• brainstorming sessions lead into discussions and could lead your idea onto a different, creating better and bigger ideas


  • we all had very similar ideas, which made it harder to produce different ideas for each person
  • the process was very repetitive due to the similarity of our chosen issue + ideas
  • we spent a great amount of time discussing an outcome rather than starting from the beginning of the process

post eight: the journey to the design response

by zena dakkak
14466997_10155251733218066_65398635_o (1).jpg
Individual brainstorm for 3A

My previous research consisted of the prevention methods of homelessness amongst the youth in the community. As I progressed into my research I gradually started to see the misconceptions, and negative views that society holds against the homeless community. To be completely honest I was one of those people who viewed and ignored the homeless people as I walked through Central tunnel. Through the final stages of collaborative mapping and research, I decided to focus on the desensitisation of societies perceptions of the homeless community.
My objective for this project is to open the eyes of society and break the barriers that allow society to view the homeless community as invisible. As well as my previous point, I hope to diminish the assumptions carried with the word homeless and the issues associated with society and the homeless community.

Individual brainstorm for 3B

five possible design responses:

  • Portraits of Invisibles. A series of portraits of real life people who have experienced or are experiencing homelessness. These posters will be situated in well populated areas that the target audience can view (university campus, train station, on buses as well as bus stops, shopping centres).
  • Pick & Choose. Interactive board that consists of stories of homeless people with hidden talents and information that would surprise the people of the public.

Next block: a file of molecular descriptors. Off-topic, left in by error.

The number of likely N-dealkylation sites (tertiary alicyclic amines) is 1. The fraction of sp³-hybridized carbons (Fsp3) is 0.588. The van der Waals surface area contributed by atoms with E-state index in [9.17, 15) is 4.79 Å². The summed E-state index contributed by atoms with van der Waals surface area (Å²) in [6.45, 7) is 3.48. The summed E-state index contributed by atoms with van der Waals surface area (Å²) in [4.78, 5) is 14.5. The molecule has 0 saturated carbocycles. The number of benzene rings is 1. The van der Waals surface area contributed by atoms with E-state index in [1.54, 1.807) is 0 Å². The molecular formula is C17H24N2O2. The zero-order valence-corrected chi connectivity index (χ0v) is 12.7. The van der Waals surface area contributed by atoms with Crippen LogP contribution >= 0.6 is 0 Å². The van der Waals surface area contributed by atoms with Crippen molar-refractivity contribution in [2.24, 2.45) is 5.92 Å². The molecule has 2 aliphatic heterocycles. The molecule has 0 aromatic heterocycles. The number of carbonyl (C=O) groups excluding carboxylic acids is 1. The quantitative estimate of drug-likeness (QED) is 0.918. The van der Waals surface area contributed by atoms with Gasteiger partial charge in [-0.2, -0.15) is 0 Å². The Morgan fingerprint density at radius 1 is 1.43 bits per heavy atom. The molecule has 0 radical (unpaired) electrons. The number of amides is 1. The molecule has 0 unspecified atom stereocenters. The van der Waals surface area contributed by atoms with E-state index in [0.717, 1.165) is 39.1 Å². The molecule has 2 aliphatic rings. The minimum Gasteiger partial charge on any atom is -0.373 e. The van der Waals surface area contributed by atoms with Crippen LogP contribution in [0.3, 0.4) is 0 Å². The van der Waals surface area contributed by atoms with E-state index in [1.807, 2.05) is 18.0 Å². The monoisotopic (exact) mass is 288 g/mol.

• The Mirror of Homelessness. Present a mirror that hangs from the ceiling. The person approaches it, portraying anyone can be homeless no matter who or what they’ve done in their life. 
  • ‘Have a Conversation with Me’. A table will be set up allowing people of the public to have conversations with people of the homeless community. This will enable people to communicate with them with the realisation that they are members of society just like they are. It will also create a positive outlook onto the homeless community that will bring hope. 
  • A Day in their Shoes. Attach a GoPro to a member of the homeless community to illustrate the harsh realities of society’s view on the issue of homelessness.

draft proposal

project title.
Pick & Choose.

practice type.
Generative design

the issue.
People of society, especially youth, don’t realise the complexity of homelessness. Based on face value, they judge the appearance of a homeless person not knowing anything about their background. In most cases, the homeless community have an educated background, a job and have hidden talents that everyone is not aware of because they are not given a chance.

the possible change.
In the hopes to encourage users to approach, help and raise awareness about this issues of homelessness amongst youths. This project will surprise and startle users to reflect on how they perceive people based on their looks rather than dissecting the multilayered assumptions society already holds.

the design action to support change.
To create an interactive board that allows users to pick and choose whether they think this person is homeless or not. This will be based on the real life stories that is evident on the screen. The users, not knowing the story is of a homeless person, then proceed to make a decision with their take of the situation. In some instances they will choose the wrong option which can lead them with the realisation that this story is based on a homeless person that is not described as their typical stereotypes.

POST 7: Collaborative Issue mapping

-Maria Yanovsky 2016

Throughout university working within a group can seem like a daunting task. However for the purposes of research co creation and collaboration have served some relatively good purposes in creating a broader understanding and enriching discourse of research topics.

(Homelessness and Exclusion Group Brainstorms, 2016)

The maps above were a part of our word association exercises. As a group we were able to fill two long study tables full of descriptive words that as a group of five, triggered ideas about homelessness. Gave the group a variety of choice when it was time to pick a set of 25 words. Working collaboratively here was useful in understanding the formation of language and bounce ideas off each other.

When visualised, this exercise is a chilling representation of how prevalent negativity is within our understanding of homelessness. Even in the flipped version that we did, there were still a large portion of negative words we associated with homelessness. (Yanovsky.M, 2016)